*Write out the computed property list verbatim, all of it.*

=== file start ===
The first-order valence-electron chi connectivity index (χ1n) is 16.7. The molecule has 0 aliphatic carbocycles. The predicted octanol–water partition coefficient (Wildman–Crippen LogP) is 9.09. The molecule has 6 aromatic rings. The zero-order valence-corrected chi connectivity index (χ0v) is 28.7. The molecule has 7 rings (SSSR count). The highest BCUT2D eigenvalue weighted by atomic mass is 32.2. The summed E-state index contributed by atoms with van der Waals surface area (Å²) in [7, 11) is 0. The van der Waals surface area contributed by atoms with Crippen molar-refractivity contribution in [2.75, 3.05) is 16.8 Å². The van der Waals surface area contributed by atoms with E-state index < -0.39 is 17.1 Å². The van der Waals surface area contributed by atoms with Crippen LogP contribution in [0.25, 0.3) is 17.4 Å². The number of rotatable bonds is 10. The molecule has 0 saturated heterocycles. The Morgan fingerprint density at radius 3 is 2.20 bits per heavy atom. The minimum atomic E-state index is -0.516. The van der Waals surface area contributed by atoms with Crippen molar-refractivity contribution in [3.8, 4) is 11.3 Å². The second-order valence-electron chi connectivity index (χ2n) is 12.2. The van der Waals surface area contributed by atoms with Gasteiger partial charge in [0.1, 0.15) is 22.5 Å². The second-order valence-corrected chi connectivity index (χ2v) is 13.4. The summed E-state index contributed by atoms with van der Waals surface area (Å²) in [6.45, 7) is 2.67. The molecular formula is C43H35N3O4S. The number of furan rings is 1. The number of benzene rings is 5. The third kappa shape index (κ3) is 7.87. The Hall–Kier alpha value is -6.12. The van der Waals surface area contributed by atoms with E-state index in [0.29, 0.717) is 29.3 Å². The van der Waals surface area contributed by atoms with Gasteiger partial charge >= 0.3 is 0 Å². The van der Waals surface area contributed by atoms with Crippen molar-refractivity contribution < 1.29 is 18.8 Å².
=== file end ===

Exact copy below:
The first-order valence-electron chi connectivity index (χ1n) is 16.7. The molecule has 0 aliphatic carbocycles. The predicted octanol–water partition coefficient (Wildman–Crippen LogP) is 9.09. The molecule has 6 aromatic rings. The zero-order valence-corrected chi connectivity index (χ0v) is 28.7. The molecule has 7 rings (SSSR count). The highest BCUT2D eigenvalue weighted by atomic mass is 32.2. The summed E-state index contributed by atoms with van der Waals surface area (Å²) in [7, 11) is 0. The van der Waals surface area contributed by atoms with Crippen molar-refractivity contribution in [2.75, 3.05) is 16.8 Å². The van der Waals surface area contributed by atoms with E-state index < -0.39 is 17.1 Å². The van der Waals surface area contributed by atoms with Crippen LogP contribution in [0.25, 0.3) is 17.4 Å². The number of rotatable bonds is 10. The molecule has 0 saturated heterocycles. The Morgan fingerprint density at radius 3 is 2.20 bits per heavy atom. The minimum atomic E-state index is -0.516. The van der Waals surface area contributed by atoms with Crippen molar-refractivity contribution in [3.8, 4) is 11.3 Å². The second-order valence-electron chi connectivity index (χ2n) is 12.2. The van der Waals surface area contributed by atoms with Gasteiger partial charge in [0.1, 0.15) is 22.5 Å². The second-order valence-corrected chi connectivity index (χ2v) is 13.4. The summed E-state index contributed by atoms with van der Waals surface area (Å²) in [6.45, 7) is 2.67. The molecular formula is C43H35N3O4S. The number of furan rings is 1. The number of benzene rings is 5. The third kappa shape index (κ3) is 7.87. The Hall–Kier alpha value is -6.12. The van der Waals surface area contributed by atoms with E-state index in [0.29, 0.717) is 29.3 Å². The van der Waals surface area contributed by atoms with Gasteiger partial charge >= 0.3 is 0 Å². The van der Waals surface area contributed by atoms with Crippen molar-refractivity contribution < 1.29 is 18.8 Å².